Moving on, “Because of You” is about Kelly Clarkson’s not-so-positive relationship with her father. It mentions several ways said relationship negatively impacted her. For example, the song mentions how the viewpoint character can’t trust either her or the people around her. Similarly, the song mentions how she conceals her feelings because her father thought showing them was a sign of weakness. With that said, the music video ends on a hopeful note. It acknowledges the troubled past. Despite that, it suggests people can do better by avoiding their parents’ mistakes.

4. “Damn Your Eyes” – Etta James

Romantic feelings are often messy. Here, Etta James sings about how she wants to get back together with a romantic partner even though she knows they are bad for her. Indeed, she understands this so well that she gave herself a pep talk about how she didn’t need him beforehand, which didn’t do her the slightest bit of good. As a result, she feels a fair amount of anger and other negative emotions even while she is full of longing.

3. “Tears in Heaven” – Eric Clapton

Eric Clapton wrote “Tears in Heaven” as a way of coping with the death of his four-year-old son from falling out of a window. There is a great deal of guilt and sorrow packed into the lyrics, which makes sense because that is a parent’s worst nightmare.

2. “Hurt” – Johnny Cash

Nine Inch Nails did the original version of “Hurt.” Later, Johnny Cash released his take, which is popular enough to overshadow its predecessor for the most part. Guilt is a constant in the song. The viewpoint character mentions painful memories that seem to overwhelm everything else. They are so powerful they won’t disappear even when he tries to use drugs to drive them away. These feelings are so bad that they root the viewpoint character in his place even as everyone and everything else continues to move around him. Curiously, the song ends with the idea of the viewpoint character doing things better if they could do things all over again. Sadly, that isn’t possible. We cannot change the past. Moreover, the song gains extra emotional weight because we know Cash was already low on time when he released this song.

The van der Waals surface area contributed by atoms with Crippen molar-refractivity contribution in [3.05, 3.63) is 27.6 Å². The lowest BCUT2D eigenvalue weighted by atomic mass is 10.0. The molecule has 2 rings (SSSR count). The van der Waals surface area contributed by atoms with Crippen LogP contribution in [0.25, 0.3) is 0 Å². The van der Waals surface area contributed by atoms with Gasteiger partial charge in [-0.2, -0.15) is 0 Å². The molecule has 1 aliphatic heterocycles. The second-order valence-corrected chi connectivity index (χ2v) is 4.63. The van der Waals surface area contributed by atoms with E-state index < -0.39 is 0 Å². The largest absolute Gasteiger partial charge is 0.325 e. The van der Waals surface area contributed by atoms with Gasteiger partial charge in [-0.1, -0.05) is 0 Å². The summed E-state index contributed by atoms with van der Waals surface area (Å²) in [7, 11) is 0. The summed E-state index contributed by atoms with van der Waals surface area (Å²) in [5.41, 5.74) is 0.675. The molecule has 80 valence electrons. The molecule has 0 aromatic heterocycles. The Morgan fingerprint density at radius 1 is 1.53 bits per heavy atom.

1. “Like a Rolling Stone” – Bob Dylan

“Like a Rolling Stone” is one of the most famous songs ever released. Read literally, it is about a woman from a privileged background who didn’t take things seriously. As a result, she has fallen so far that she has to prostitute herself for survival. It is common for people to speculate about who that individual might be. Popular candidates include both men and women. With that said, the single most interesting candidate is Dylan himself. The argument is particularly convincing when one remembers Stone was the surname of Dylan’s mother, which would give the title not one but two layers of meaning. Regardless, it seems safe to say the titular character feels a great deal of regret, perhaps run through and through with veins of guilt.